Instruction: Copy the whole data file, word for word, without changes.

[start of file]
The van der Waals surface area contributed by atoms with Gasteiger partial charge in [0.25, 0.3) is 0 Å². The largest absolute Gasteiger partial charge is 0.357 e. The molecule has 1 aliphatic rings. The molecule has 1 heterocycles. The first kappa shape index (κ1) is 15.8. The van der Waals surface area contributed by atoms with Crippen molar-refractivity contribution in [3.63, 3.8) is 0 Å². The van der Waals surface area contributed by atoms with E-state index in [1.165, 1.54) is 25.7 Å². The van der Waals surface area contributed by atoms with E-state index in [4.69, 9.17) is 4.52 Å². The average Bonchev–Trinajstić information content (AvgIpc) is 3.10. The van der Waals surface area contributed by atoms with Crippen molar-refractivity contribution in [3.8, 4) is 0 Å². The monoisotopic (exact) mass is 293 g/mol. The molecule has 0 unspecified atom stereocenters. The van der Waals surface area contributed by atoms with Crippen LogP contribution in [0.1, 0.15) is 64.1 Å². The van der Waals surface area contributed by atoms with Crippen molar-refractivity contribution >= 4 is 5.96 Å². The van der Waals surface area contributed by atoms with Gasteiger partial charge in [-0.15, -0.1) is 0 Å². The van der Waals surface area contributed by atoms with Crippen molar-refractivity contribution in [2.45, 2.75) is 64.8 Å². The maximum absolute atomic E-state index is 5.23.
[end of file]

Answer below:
The van der Waals surface area contributed by atoms with Gasteiger partial charge in [0.25, 0.3) is 0 Å². The largest absolute Gasteiger partial charge is 0.357 e. The molecule has 1 aliphatic rings. The molecule has 1 heterocycles. The first kappa shape index (κ1) is 15.8. The van der Waals surface area contributed by atoms with Crippen molar-refractivity contribution in [3.63, 3.8) is 0 Å². The van der Waals surface area contributed by atoms with E-state index in [1.165, 1.54) is 25.7 Å². The van der Waals surface area contributed by atoms with E-state index in [4.69, 9.17) is 4.52 Å². The average Bonchev–Trinajstić information content (AvgIpc) is 3.10. The van der Waals surface area contributed by atoms with Crippen molar-refractivity contribution in [3.8, 4) is 0 Å². The monoisotopic (exact) mass is 293 g/mol. The molecule has 0 unspecified atom stereocenters. The van der Waals surface area contributed by atoms with Crippen LogP contribution in [0.1, 0.15) is 64.1 Å². The van der Waals surface area contributed by atoms with Crippen molar-refractivity contribution >= 4 is 5.96 Å². The van der Waals surface area contributed by atoms with Gasteiger partial charge in [-0.15, -0.1) is 0 Å². The van der Waals surface area contributed by atoms with Crippen molar-refractivity contribution in [2.45, 2.75) is 64.8 Å². The maximum absolute atomic E-state index is 5.23.